The VAF scholarship endowment is currently valued at about $68 million. An endowment of approximately $310 million would cover the scholarship costs each year. Among ACC schools, North Carolina’s endowment for athletics, about $250 million, is the largest and funds a majority of its scholarship bill. At Stanford, the perennial winner of the Learfield Sports Directors’ Competition, all the scholarships for student-athletes are endowed.
“With an endowment large enough to fund all scholarships or at least a majority of them, it provides a great deal of stability even with tuition increases,” Katstra said, “and it also allows schools to think differently about how they’re using their annual fund.”
The University sponsors 25 sports, all of which receive the full scholarship funding allowed by the NCAA. The full grants-in-aid for these sports — 316.6 in all — are divided among approximately 650 student-athletes.
The motivation behind making a contribution to establish an endowed scholarship varies. “A lot of times it’s kind of a family legacy,” Katstra said. “People honor their family, or a former member or someone else they care about. I think more and more, people are understanding of the need for endowment and why it’s important.”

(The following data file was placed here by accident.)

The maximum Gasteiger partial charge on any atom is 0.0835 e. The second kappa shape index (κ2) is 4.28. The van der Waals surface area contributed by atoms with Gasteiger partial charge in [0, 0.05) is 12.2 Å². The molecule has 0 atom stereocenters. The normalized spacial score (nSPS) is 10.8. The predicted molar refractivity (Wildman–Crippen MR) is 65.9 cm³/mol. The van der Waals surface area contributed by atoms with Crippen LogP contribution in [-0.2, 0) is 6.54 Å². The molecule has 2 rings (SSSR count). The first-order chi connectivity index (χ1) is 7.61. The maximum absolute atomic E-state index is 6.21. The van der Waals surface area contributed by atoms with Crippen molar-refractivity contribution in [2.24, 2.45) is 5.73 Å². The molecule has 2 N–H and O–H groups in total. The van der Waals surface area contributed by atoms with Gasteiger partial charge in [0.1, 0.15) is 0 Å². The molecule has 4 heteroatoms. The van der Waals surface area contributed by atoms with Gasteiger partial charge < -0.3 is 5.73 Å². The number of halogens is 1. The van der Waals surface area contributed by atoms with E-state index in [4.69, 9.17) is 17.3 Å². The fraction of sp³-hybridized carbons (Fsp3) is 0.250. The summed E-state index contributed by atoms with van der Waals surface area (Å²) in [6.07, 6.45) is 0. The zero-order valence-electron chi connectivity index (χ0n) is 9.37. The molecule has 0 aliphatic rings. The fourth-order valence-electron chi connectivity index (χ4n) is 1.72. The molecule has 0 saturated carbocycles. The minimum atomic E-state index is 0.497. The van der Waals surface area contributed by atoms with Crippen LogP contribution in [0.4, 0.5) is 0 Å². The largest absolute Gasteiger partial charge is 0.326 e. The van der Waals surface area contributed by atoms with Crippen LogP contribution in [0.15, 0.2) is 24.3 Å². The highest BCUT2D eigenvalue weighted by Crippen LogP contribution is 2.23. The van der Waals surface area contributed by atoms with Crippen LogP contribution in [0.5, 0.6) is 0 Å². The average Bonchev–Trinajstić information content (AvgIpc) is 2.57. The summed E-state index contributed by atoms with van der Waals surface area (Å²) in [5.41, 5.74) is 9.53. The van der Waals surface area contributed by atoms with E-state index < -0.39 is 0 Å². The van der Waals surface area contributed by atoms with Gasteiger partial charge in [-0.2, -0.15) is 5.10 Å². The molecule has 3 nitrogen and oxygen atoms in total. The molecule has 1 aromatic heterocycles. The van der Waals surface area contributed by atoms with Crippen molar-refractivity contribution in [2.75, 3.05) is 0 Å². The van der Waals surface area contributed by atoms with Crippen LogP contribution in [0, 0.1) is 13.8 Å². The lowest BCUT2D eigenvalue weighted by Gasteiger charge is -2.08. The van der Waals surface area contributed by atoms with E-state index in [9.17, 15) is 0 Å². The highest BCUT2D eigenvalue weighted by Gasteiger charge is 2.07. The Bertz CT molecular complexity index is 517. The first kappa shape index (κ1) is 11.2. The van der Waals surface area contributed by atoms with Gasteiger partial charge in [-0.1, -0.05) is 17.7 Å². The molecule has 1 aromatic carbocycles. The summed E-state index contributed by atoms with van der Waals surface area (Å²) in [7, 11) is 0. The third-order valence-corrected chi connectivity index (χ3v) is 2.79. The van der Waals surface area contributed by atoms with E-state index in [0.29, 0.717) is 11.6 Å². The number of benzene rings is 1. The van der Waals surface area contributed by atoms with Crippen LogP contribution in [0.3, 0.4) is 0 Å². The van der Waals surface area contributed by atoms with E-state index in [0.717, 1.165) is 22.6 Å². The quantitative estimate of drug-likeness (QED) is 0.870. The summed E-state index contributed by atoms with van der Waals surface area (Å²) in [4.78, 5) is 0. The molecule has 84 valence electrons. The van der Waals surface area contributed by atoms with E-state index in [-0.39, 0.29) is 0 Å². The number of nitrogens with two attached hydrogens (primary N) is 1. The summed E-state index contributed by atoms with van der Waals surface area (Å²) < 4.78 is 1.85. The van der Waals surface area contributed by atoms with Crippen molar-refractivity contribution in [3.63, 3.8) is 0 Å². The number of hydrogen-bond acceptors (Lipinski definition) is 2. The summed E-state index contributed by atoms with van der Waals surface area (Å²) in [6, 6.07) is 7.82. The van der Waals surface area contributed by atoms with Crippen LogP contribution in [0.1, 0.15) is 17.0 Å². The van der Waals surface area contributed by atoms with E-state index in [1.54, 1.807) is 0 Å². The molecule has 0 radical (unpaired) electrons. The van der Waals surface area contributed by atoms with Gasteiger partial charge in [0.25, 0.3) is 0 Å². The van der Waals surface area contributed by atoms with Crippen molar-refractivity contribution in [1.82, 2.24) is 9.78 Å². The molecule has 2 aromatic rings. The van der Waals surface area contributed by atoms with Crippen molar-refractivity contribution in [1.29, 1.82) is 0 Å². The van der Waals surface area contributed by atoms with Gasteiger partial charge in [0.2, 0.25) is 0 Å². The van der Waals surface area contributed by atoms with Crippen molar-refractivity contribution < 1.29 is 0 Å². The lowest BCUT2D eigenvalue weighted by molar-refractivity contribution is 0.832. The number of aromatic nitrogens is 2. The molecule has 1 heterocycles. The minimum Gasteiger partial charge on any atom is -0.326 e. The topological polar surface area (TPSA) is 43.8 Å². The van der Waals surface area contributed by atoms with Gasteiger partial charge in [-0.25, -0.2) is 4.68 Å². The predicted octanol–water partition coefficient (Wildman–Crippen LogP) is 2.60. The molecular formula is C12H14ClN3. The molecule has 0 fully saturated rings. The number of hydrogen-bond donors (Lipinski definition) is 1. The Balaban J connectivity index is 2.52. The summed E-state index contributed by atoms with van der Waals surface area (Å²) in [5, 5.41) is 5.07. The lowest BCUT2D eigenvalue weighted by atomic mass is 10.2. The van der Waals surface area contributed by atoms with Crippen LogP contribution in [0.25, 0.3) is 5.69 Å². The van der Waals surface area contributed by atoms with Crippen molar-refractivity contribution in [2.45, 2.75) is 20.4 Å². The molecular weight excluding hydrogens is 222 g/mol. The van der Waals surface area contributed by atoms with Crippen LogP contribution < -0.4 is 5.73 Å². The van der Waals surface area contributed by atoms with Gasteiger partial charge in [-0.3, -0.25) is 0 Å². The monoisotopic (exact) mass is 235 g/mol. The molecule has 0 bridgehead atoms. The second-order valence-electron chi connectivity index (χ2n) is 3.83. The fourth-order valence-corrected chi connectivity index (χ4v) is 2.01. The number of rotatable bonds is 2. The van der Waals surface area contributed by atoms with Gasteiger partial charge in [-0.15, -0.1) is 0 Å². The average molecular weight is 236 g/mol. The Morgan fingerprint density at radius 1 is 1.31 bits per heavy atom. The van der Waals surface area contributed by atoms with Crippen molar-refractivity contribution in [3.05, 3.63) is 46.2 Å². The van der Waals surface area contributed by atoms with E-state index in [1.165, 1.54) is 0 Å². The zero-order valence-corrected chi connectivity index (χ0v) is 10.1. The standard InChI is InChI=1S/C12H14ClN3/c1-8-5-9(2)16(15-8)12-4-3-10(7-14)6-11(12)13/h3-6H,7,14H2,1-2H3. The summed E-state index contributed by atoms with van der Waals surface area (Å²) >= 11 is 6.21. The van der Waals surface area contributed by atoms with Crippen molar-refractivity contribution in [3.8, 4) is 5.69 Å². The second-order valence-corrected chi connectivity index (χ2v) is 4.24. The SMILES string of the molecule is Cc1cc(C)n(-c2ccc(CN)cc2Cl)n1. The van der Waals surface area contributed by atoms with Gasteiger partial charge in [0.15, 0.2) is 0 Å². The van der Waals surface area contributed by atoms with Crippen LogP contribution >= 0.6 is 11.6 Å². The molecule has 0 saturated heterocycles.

The James E. Rutrough Jr. Endowed Scholarship for Baseball was established in 2012 by Jim Rutrough to support head coach Brian O’Connor‘s program, which ranks among the nation’s best.
“The student-athletes at UVa compete in a major conference, succeed in a challenging academic environment, and add to our reputation for excellence,” Rutrough said. “No matter the sport, you encounter student-athletes who are dedicated to their school, their team and a quality education. Support for the baseball program with an endowed scholarship was an easy decision for me — great team, outstanding coaches, and a true commitment to UVa.”
Kenny Towns, a fourth-year infielder on the baseball team, is the recipient of the Rutrough Endowed Scholarship for 2014-15. The baseball program has four endowed scholarships.
With the ultimate goal of endowing all scholarships in each sport, VAF hopes these endowments provide long-lasting memories for the donors and student-athletes alike. Like Youngling, Stephanie Nauta competes on a nationally ranked team.
“For my hard work to be recognized with an endowed scholarship is an amazing privilege and I am very grateful,” said Nauta, a junior on the women’s tennis team.
Nauta, who’s from Galveston, Texas, received the Nancy Wachtel Shrier Endowed Scholarship for 2014-15.
“I love representing Virginia both in the classroom and on the tennis court and I appreciate all the support from our fans,” Nauta said. “Without them and without the donors, my dreams at UVa would never have come true.”
Brian Boland is head coach of the nationally ranked men’s tennis team, which divides 4.5 scholarships among its players. All of the team’s scholarship funding is endowed.
“As a coach I would encourage all of our donors to consider endowing a scholarship,” Boland said. “When you endow a scholarship it provides stability for the individual program you love, and you are also helping the overall athletic department. There is simply no better way to help Virginia athletics.”